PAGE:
Top 10 Greatest Racing All-Rounders
The greatest drivers can turn their hand to anything. We count down ten of the finest jacks, and indeed masters, of all trades
Mario Andretti claimed 109 major career victories along with countless other ‘lesser’ wins. Alongside Dan Gurney, he was the only man ever to win in Formula 1, IndyCar, sportscars and NASCAR. This charismatic Istria-born American won an astonishing 52 IndyCar races spanning four decades. Throw in the 1978 F1 title, three Sebring 12 Hours victories (1967, 1970, 1972), 1967 Daytona 500 honours, the 1974 USAC dirt track title and countless other gongs and there was little missing from his bulging resume. The only big win that eluded him was the 24 Hour of Le Mans.
AutoFact: Andretti's final appearance at Le Mans was in 2000. He was 60-years-old.
Few drivers ever excelled in as many different disciplines as ‘Super Tex’. His four Indy 500 victories are just the tip of the iceberg and his tally of 67 IndyCar wins remains unbroken. In stock cars Foyt won the 1972 Daytona 500, and in sportscars he bagged honours in the 1967 Le Mans driving alongside Dan Gurney. Foyt also took outright wins in the 1983 and ’85 Daytona 24 Hours. He was installed in the winning Porsche in ’83 after his Nimrod broke early and was at his hotel when he got the call to return to the track and bring his helmet.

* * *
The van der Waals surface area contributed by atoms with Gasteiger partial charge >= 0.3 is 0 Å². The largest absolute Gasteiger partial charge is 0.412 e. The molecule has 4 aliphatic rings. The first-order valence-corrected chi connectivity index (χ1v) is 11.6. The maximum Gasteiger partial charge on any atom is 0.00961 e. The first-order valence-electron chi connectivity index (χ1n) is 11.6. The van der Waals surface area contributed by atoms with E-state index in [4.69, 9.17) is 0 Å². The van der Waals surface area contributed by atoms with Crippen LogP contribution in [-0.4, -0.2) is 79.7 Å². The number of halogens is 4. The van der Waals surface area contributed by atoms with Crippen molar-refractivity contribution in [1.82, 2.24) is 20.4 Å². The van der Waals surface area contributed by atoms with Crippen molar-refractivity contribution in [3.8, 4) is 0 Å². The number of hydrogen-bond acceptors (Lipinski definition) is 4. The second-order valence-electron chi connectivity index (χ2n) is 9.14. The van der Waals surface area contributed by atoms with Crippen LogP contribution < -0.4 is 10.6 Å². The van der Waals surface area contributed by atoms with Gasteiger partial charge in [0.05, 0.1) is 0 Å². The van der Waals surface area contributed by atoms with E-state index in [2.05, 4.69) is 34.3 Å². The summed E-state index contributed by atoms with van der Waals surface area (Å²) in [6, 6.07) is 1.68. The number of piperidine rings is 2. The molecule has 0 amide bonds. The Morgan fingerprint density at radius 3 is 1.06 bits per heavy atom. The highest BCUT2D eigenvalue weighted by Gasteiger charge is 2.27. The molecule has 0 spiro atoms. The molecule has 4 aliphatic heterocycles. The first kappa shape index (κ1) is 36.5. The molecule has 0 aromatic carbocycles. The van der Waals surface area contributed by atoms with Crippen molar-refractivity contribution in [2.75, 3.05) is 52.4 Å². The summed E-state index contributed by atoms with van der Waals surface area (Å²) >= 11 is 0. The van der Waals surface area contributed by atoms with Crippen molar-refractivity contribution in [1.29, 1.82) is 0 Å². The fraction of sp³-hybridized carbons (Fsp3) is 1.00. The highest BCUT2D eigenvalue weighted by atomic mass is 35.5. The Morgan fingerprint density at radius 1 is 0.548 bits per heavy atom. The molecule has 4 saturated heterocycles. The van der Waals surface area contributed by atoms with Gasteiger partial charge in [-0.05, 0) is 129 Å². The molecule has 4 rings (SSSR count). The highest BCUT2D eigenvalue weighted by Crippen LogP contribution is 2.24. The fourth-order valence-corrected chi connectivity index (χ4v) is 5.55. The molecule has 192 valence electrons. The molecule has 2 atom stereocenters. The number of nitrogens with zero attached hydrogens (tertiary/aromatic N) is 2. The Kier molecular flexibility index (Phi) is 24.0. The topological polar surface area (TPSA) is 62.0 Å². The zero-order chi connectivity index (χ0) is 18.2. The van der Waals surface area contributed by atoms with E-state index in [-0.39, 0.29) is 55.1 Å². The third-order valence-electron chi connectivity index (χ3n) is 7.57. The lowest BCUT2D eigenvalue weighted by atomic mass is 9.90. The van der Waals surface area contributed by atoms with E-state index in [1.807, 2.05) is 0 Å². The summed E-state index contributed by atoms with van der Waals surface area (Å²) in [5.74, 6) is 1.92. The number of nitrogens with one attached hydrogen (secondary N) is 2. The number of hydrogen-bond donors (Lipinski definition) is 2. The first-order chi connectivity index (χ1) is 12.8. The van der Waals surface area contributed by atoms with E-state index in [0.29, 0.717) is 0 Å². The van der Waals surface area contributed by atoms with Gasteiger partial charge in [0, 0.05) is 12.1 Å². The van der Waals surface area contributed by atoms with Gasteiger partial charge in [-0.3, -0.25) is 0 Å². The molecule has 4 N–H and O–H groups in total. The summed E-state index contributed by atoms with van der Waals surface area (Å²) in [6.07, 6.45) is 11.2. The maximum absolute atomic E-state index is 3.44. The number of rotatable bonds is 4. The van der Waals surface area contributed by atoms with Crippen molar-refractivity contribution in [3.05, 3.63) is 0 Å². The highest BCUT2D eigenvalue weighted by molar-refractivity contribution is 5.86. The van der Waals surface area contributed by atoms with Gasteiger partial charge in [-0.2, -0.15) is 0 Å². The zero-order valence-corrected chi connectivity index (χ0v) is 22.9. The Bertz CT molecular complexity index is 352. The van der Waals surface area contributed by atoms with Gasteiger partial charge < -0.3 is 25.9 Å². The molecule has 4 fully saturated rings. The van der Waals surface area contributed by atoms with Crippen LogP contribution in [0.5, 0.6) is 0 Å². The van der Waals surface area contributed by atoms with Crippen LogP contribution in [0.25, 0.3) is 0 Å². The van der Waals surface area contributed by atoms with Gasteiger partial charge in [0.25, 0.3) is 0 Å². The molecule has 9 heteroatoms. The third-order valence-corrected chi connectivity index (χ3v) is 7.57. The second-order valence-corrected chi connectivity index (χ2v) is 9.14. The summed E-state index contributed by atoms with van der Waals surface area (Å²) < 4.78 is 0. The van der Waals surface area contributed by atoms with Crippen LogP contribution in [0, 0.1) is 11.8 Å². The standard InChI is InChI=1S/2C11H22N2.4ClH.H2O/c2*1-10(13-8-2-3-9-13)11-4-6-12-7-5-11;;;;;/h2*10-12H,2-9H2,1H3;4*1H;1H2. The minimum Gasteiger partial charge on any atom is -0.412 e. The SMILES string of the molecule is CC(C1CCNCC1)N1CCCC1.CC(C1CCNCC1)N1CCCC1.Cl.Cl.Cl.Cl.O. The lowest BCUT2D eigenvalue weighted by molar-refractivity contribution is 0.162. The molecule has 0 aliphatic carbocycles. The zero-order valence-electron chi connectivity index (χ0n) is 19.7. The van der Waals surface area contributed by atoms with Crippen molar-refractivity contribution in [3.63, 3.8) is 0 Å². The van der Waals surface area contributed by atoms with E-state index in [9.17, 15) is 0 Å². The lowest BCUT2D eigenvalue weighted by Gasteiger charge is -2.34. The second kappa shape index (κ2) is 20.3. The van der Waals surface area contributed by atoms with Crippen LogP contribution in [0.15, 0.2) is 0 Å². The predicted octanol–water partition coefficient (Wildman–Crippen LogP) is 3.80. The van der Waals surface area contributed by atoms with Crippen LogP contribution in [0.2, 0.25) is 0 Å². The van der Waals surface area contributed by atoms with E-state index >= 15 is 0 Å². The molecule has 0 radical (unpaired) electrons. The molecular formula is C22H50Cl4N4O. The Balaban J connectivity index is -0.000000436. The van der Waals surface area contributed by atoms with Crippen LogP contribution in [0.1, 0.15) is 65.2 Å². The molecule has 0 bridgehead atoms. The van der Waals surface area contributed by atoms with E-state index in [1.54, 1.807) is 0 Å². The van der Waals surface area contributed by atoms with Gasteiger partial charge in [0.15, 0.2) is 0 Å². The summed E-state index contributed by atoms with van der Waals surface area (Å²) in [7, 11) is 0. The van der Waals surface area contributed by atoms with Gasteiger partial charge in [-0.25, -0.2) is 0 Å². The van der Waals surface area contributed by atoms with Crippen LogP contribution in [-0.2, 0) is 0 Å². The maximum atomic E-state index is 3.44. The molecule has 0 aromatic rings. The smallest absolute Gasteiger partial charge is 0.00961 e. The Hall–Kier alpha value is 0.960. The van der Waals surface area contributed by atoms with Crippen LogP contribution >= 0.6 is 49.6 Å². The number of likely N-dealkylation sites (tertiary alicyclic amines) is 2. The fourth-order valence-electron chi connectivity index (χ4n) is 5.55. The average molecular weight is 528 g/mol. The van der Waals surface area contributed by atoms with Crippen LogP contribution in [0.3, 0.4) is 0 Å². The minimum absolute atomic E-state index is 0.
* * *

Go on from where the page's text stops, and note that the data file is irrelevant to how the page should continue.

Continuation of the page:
AutoFact: Foyt's last big win was the 1985 Sebring 12 Hours. He was 50 years-old.
This likable Frenchman was a prolific winner before he ever ventured trackside in anger. Larrousse won a national rally title for Alpine before starring with Porsche. Early wins included the 1969 Tour de Corse and the runner-up spot on the Monte Carlo rally three times (1969-70, 1972). In sportscars, he won the 1971 Sebring 12 Hours alongside Vic Elford in a Porsche 917K, and that year’s Nürburgring 1000km in a Porsche 908/2 (also alongside ‘Quick Vic’). In single-seaters, he was a winner in Formula 2 and briefly stepped up to F1 in 1974 before winding down his career to concentrate on team management.
AutoFact: He managed the Renault and Ligier F1 teams before starting his own squad.